What We Leave Behind

It’s been a long time since I have given this blog a real update, mostly because I’ve been firing on all cylinders over the last 5 months or so, first with a trip to the England and Ireland in April with my mother and sister and then with the acceptance of my company, InFront Compliance, into the Barclays Accelerator Powered by Techstars in Tel Aviv lasting a little over three months. That necessitated preparing for and moving to Israel over the span of a few weeks.

After 104 days in Israel, I’m back in the States. The past three months, and particularly the past couple of weeks, have been a complex jumble of emotions. I haven’t fully processed them yet, so a lot of them I’m not really ready to unpack for public consumption. I do plan to write about my experience with the Barclays Accelerator and Techstars and some of my more nuanced feelings regarding the State of Israel, feelings that have only grown more tangled for having lived there. I’m also not ready to discuss how I was treated by airport security at Ben Gurion either time I left Israel, as I think that deserves some proper time and attention to what was despicable treatment.

While I can’t truly understand or feel what it means to be black in America, I can certainly empathize a lot more than I could before being treated like an Arab in Israel by airport security. There is no feeling worse than having your humanity questioned over and over again in the span of a few hours by strangers based on some profiling algorithm. I honestly don’t know how African Americans have the strength to put up with it on an ongoing basis. I never questioned that it hurt or that it was systemically wrong and broken, but I sincerely hope this country moves forward in a way that rights this wrong one experience at a time until the feelings of degradation are REALLY a distant memory and not just something white people try to say is a distant memory. You can’t live their experience. You can’t know how it feels until it happens to you, and my minor experience with emotional abuse at Ben Gurion can’t compare to a lifetime of marginalization and profiling. Anyway, that’s all I can say about that for now without launching into a much larger rant on race relations in America and Israel.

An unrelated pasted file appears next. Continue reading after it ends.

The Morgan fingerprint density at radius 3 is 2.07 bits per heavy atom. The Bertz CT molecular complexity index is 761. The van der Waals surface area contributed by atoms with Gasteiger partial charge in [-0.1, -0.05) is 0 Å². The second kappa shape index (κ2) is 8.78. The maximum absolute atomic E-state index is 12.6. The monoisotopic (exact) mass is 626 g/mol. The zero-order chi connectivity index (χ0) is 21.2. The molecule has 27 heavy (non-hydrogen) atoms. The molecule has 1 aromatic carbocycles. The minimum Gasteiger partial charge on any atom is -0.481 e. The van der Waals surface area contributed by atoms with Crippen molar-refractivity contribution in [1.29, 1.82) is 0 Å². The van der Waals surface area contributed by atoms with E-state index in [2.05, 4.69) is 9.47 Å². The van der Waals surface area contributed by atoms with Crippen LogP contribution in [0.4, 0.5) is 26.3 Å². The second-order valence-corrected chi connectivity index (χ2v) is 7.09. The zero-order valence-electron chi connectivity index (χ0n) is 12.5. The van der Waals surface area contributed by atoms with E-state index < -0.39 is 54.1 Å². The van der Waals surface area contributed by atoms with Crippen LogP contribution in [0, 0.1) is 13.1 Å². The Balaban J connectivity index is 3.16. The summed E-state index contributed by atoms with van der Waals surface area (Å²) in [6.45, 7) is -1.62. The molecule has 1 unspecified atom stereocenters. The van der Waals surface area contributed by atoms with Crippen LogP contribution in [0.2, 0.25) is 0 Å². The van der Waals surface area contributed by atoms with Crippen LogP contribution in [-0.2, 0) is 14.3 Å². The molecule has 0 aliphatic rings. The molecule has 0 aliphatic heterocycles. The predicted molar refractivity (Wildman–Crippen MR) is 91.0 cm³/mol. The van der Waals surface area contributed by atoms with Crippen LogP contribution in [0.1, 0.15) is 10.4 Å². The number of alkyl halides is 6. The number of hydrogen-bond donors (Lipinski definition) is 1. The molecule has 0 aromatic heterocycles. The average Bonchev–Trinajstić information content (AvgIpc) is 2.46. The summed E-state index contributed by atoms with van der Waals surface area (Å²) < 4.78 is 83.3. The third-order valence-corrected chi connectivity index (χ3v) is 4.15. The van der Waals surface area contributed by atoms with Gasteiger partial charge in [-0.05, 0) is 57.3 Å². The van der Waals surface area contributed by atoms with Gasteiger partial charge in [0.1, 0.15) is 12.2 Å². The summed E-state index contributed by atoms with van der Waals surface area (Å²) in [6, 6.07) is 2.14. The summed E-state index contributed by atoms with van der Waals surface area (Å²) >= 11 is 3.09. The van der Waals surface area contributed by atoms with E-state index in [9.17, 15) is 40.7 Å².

Among my other complex emotions are the hurts we inflict when we leave. I’m struggling with that both in the leaving and in the returning. The leaving always seems harder, but really, it’s what happens after you leave that’s the toughest. Leaving Israel (as much as I was glad to be gone) means leaving someone I love. Maybe that will work out, but I worry it won’t. Anger and abandonment fester when someone goes. How do you maintain a deep connection with someone when you can’t reinforce it with touch? I want so much to protect this fledgling love, but I can’t. We’re in the period of testing it, and that came much quicker than I’d like. I’d like the foundation to be rock solid first.

It really hit home for me yesterday when I got to my mom’s house. My dogs have been staying with my aunt for the past 110 days or so since I’ve been in Israel. Before that, they were with my brother and sister-in-law for a couple of weeks while I was in Ireland. So, they’ve been apart a lot from me this year. When I got to the house, they both seemed excited, jumping up and down. Cookie, in particular, was jumping all over me. Within a minute or two, it was clear that Ein was not happy. She wouldn’t come to me when I called, and she would sit under my mom’s legs and look away from me. When my mom threw the toy and tried to get her to bring it to me, she refused. She would just take it back to my mom. You can say,… well, she super bonded with your mom while you were away, but that wasn’t it. She’d only been with my mom a few days, and Mom was shocked, as Ein mostly ignores her and hangs out with my stepdad (who was traveling and thus not a source for Ein to hide behind). So, here was Ein intentionally trying to let me know how angry she was with me for leaving her. She punished me emotionally, and I’ll be damned if it didn’t work 100%. I’ve never had my feelings hurt by my own dog before, but I did yesterday. It took her a good while to warm back up to me, but eventually she decide she could cuddle me again. I’m dreading tomorrow morning when I leave for NY for a couple of days. She’s going to be so mad at me all over again.

What does this have to do with leaving a person in Israel? Well, Ein and I had a rock solid foundation of 10 years of unconditional love between a dog and her person. And she was still angry enough to try to hurt me when I came home. I know it’s hard. I couldn’t communicate with her the idea that I was leaving for 100 days but then would be back. It’s not the same thing as someone you can talk to and reason with. But, it’s still painful. Emotions aren’t built on reason. And so I worry. And I miss. And I hope.

And maybe, in a few days, when I get back from NY, Ein won’t be mad at me this time, and I won’t be sitting here examining my entire emotional landscape regarding leaving dogs and people behind.

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